Edouard Louis ‘Who Killed My Father’


When we ask the American intellectual Ruth Gilmore what the word racism means to her, she replies that racism is the exposition of certain populations to a premature death.img_1381
This definition also works for male domination, the hatred of homosexuality, or of transgenders, class domination and all phenomena of social and political oppression.***


In this short book of less than 100 pages, read for the “Roman de Rochefort” prize, Edouard Louis revisits one of the many themes of his book examining his own childhood in Picardy “The End of Eddy“. In this initial work Eddy’s father was a product of his upbringing and life, basically promulgating the creed of machoism, alcohol to the detriment of self improvement and woe betide anyone including his family who did not conform. Here Edouard Louis revisits his father, remembering as best as he can his every interaction with this father and explaining politically who his father was, how he became who he was, and his evolution since that date. The book opens telling us clearly in which direction it will take us, illustrated in the opening quote.

After reassessing his relationship with his father, openly trying to put the good moments in perspective with the bad, including his fathers playful moments such as driving his car at dangerous speeds to annoy his wife whilst winking at Eddy in the mirror as opposed to the story of his hiding the christmas presents in the car and having a hit and run driver crush the car setting him into a wild rage, Edouard Louis visits his father who he has not seen for some time and we discover a premature old and unwell man:


The problems began in the factory where you worked…..one afternoon we received a call from the factory telling us that a weight had fallen on you. Your back had been crushed, squashed, they told us you would be unable to walk for several years.***


Edouard Louis’ father is then exposed to a premature death due to class domination, where he perpetuated his own fathers class and due to social and political oppression, and here Edourd Louis examines the real effect on his father and his father’s condition of this oppression, using his father to represent his class, the style of this “pamphlet”, naming the politicians and the effects of their decisions, is illustrated here:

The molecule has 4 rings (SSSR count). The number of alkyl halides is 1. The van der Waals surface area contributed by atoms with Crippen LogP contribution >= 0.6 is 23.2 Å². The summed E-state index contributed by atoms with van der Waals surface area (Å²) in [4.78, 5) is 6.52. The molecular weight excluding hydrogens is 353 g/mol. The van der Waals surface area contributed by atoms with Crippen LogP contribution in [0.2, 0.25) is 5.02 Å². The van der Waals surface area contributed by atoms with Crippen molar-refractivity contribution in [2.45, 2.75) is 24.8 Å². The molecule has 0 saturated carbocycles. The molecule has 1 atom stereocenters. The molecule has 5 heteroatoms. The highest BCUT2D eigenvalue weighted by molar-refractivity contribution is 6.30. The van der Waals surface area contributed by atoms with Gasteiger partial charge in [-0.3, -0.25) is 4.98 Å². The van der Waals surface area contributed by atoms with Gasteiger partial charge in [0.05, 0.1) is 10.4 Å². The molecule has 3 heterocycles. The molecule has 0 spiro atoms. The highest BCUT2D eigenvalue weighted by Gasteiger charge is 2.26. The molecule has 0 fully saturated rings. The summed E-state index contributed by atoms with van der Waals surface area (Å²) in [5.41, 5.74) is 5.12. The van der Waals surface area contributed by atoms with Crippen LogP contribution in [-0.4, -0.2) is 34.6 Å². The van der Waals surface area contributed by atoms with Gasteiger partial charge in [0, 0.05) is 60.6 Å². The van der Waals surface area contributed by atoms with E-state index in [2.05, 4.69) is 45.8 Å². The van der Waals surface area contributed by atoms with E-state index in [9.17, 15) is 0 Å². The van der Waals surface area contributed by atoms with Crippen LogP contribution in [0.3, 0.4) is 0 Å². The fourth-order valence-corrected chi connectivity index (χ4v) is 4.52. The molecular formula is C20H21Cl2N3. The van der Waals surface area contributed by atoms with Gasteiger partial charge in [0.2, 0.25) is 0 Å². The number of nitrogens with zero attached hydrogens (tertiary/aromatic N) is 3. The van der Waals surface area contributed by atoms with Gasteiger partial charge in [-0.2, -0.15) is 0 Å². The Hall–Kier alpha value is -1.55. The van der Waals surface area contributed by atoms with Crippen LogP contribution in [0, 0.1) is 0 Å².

In 2009 Nicolas Sarkozy’s government and his accomplice Martin Hirsch replaced the RMI, a minimum payed by the state to people without work, by the RSA. You had received the RMI ever since you had been unable to work: the change from the RMI to the RSA was “to incite the return to employment” as the government put it. The truth of the matter is that from then on you were constantly harased by the state to get back to work, in spite of your disastrous state of health, in spite of what the factory had done to you.***


His father who had been totally opposed to any political activity, in part due to fear of the police and the judicial system, as Eddy was growing up, finishes by asking him if he is still politically active, and we understand that time and his father have moved on as he assents that it is good that he is still active. In the relative absence of wide political discussion, sure there are politicians and journalists, Edouard Louis’ is a voice with a wide readership adding his deeply rooted thoughts to the debate.

First Published in French as “Qui a tué mon père” in 2018 by Editions du Seuil.
To be published in English in 2019 by New Directions Publishing Corporation.
*** My translation

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